February 15, 2023
My teenage daughter recently said: “We should all just be free to do what we want, without so many rules and regulations. That’s what real freedom is about. Being able to make our own choices and enjoy this amazing world around us!”
We were on a walk and it was a beautiful day. A small part of me got caught up in her idyllic world view. Yes! What would that be like to live in a world where people did exactly as they pleased and enjoyed the bounty of this spectacular world? Why can’t that work? Why can’t we figure out the utopian ideal? I of course snapped out of my brief reverie and thought about actual people, the actual world, and why freedom is so complicated.
Our conversation continued. Without being a naysayer, I brought up all kinds of ethical dilemmas and what if scenarios. We talked about the limits of freedom. What happens if what I want either directly or indirectly causes harm to another person, to the community, to the planet–even if that harm is vague and minimal? Yes, getting our needs met is important. But what is our responsibility to the other, and to the collective?
The last two parshiyot in the Torah set us up for feeling like my daughter. Now that we are liberated from Pharaoh’s oppression, and have received the gift of Torah from God at Mt. Sinai, we should be able to live freely and do whatever we want! We are now a free people who has been oppressed for hundreds of years. We have earned the right for serious “me time.”
However, this week’s parasha Mishpatim reminds us that human beings cannot be left to “do whatever we want.” Unfortunately, we need boundaries and guidelines to protect the individual and the collective.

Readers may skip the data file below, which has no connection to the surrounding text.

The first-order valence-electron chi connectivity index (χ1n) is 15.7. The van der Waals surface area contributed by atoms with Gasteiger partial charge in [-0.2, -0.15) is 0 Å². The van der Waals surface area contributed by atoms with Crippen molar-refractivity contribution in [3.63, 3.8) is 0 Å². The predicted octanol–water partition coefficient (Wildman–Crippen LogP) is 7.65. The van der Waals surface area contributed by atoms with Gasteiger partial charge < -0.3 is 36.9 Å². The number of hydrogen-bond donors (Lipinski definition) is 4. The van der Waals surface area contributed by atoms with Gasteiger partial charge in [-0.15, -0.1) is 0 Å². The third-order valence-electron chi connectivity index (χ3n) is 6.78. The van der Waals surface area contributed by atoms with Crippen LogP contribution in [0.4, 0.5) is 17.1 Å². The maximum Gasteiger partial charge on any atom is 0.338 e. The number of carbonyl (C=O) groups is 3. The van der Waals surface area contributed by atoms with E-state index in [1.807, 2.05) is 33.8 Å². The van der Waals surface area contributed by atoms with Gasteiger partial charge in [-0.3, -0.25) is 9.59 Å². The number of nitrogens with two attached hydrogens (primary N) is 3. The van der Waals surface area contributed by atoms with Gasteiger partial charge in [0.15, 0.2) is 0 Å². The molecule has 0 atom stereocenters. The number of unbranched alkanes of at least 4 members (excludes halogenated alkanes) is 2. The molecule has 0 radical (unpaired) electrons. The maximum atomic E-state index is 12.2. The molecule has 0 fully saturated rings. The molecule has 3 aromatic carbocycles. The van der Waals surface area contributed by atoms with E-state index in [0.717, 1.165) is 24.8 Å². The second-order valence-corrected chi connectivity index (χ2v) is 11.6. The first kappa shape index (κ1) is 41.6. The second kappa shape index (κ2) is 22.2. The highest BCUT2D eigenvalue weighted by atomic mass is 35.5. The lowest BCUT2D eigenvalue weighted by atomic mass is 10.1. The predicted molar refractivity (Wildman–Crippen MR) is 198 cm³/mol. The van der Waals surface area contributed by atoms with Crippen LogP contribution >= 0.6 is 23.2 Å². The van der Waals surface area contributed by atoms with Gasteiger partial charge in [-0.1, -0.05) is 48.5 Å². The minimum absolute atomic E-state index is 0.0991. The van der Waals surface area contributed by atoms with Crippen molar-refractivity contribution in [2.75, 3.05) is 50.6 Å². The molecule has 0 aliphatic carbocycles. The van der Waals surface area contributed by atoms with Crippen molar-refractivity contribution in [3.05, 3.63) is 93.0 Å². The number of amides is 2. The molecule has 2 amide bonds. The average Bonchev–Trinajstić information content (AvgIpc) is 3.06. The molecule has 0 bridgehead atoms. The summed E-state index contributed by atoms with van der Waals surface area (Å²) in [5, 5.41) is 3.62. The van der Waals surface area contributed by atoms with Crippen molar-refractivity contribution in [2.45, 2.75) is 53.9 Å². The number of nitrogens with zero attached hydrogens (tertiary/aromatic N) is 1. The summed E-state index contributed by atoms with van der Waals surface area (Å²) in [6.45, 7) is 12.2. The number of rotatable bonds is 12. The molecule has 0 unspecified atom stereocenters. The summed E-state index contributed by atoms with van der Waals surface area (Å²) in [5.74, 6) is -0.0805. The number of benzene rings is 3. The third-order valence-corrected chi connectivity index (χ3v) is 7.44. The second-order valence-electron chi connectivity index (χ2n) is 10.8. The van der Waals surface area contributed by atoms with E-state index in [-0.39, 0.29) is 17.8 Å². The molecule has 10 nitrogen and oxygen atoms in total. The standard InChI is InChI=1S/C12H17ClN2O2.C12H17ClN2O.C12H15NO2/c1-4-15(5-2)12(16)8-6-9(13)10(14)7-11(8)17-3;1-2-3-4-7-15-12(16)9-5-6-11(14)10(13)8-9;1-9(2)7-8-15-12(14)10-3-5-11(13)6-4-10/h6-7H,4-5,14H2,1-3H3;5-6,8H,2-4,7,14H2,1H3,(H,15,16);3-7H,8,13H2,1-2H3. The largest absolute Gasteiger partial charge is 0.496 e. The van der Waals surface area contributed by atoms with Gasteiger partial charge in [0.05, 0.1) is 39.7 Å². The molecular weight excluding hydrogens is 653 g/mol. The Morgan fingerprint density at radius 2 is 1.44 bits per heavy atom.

What a shift in the Torah narrative! We move from the spectacular miracle at the Sea of Reeds and our liberation from slavery; then from the earth shaking revelation at the mountain where we received Torah. What’s next? One might expect a happily ever after ending where the “people waltz effortlessly into the Promised Land and live in peace and harmony forever.” One might expect the world my daughter dreams of and speaks adamantly about.
Instead we are presented with rules and ordinances, laws and statutes. At first it seems jarring and out of place. But as we sink into the wisdom of this juxtaposition, it is clear. God loves us enough to set boundaries. That’s much of what Torah is about: How to treat each other. How to create a just society. How to resolve conflicts with each other..
The Promised Land is not a place where we are free to do whatever we want. Rather, the Promised Land is a place where we have a sense of the right thing to do. Torah points the way.
May we be blessed with a deeper understanding of the Holy Ordinances in our Torah. May we deepen our sense of how to care for one another.